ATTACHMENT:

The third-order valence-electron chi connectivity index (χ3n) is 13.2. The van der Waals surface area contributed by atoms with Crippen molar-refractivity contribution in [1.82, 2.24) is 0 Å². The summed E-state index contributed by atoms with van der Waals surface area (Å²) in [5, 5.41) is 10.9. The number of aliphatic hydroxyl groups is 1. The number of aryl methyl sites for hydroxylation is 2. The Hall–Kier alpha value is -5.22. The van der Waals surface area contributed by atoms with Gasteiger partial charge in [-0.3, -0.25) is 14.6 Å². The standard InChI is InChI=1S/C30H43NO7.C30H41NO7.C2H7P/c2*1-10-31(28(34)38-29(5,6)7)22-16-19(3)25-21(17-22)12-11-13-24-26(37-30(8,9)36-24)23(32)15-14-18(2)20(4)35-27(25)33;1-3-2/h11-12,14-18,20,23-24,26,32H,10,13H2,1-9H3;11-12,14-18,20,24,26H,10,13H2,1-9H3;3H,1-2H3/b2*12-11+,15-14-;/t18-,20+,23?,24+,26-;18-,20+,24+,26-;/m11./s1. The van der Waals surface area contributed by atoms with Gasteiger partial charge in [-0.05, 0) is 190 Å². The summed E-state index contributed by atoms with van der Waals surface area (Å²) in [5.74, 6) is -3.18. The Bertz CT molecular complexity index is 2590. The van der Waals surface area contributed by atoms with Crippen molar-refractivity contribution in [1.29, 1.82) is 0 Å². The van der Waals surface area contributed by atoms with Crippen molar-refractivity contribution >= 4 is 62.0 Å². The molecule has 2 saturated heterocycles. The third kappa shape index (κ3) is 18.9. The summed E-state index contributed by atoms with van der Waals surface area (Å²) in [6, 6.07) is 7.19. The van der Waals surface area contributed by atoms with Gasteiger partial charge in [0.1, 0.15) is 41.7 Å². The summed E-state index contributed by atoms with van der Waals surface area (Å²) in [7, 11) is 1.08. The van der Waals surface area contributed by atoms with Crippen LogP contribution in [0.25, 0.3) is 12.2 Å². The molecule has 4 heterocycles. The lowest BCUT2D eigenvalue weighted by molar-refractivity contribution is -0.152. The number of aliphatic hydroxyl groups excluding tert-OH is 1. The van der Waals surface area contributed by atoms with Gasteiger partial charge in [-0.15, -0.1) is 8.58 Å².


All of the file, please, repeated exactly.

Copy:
The third-order valence-electron chi connectivity index (χ3n) is 13.2. The van der Waals surface area contributed by atoms with Crippen molar-refractivity contribution in [1.82, 2.24) is 0 Å². The summed E-state index contributed by atoms with van der Waals surface area (Å²) in [5, 5.41) is 10.9. The number of aliphatic hydroxyl groups is 1. The number of aryl methyl sites for hydroxylation is 2. The Hall–Kier alpha value is -5.22. The van der Waals surface area contributed by atoms with Gasteiger partial charge in [-0.3, -0.25) is 14.6 Å². The standard InChI is InChI=1S/C30H43NO7.C30H41NO7.C2H7P/c2*1-10-31(28(34)38-29(5,6)7)22-16-19(3)25-21(17-22)12-11-13-24-26(37-30(8,9)36-24)23(32)15-14-18(2)20(4)35-27(25)33;1-3-2/h11-12,14-18,20,23-24,26,32H,10,13H2,1-9H3;11-12,14-18,20,24,26H,10,13H2,1-9H3;3H,1-2H3/b2*12-11+,15-14-;/t18-,20+,23?,24+,26-;18-,20+,24+,26-;/m11./s1. The van der Waals surface area contributed by atoms with Gasteiger partial charge in [-0.05, 0) is 190 Å². The summed E-state index contributed by atoms with van der Waals surface area (Å²) in [5.74, 6) is -3.18. The Bertz CT molecular complexity index is 2590. The van der Waals surface area contributed by atoms with Crippen molar-refractivity contribution in [1.29, 1.82) is 0 Å². The van der Waals surface area contributed by atoms with Crippen molar-refractivity contribution >= 4 is 62.0 Å². The molecule has 2 saturated heterocycles. The third kappa shape index (κ3) is 18.9. The summed E-state index contributed by atoms with van der Waals surface area (Å²) in [6, 6.07) is 7.19. The van der Waals surface area contributed by atoms with Gasteiger partial charge in [0.1, 0.15) is 41.7 Å². The summed E-state index contributed by atoms with van der Waals surface area (Å²) in [7, 11) is 1.08. The van der Waals surface area contributed by atoms with Crippen LogP contribution in [0.25, 0.3) is 12.2 Å². The molecule has 4 heterocycles. The lowest BCUT2D eigenvalue weighted by molar-refractivity contribution is -0.152. The number of aliphatic hydroxyl groups excluding tert-OH is 1. The van der Waals surface area contributed by atoms with Gasteiger partial charge in [-0.15, -0.1) is 8.58 Å².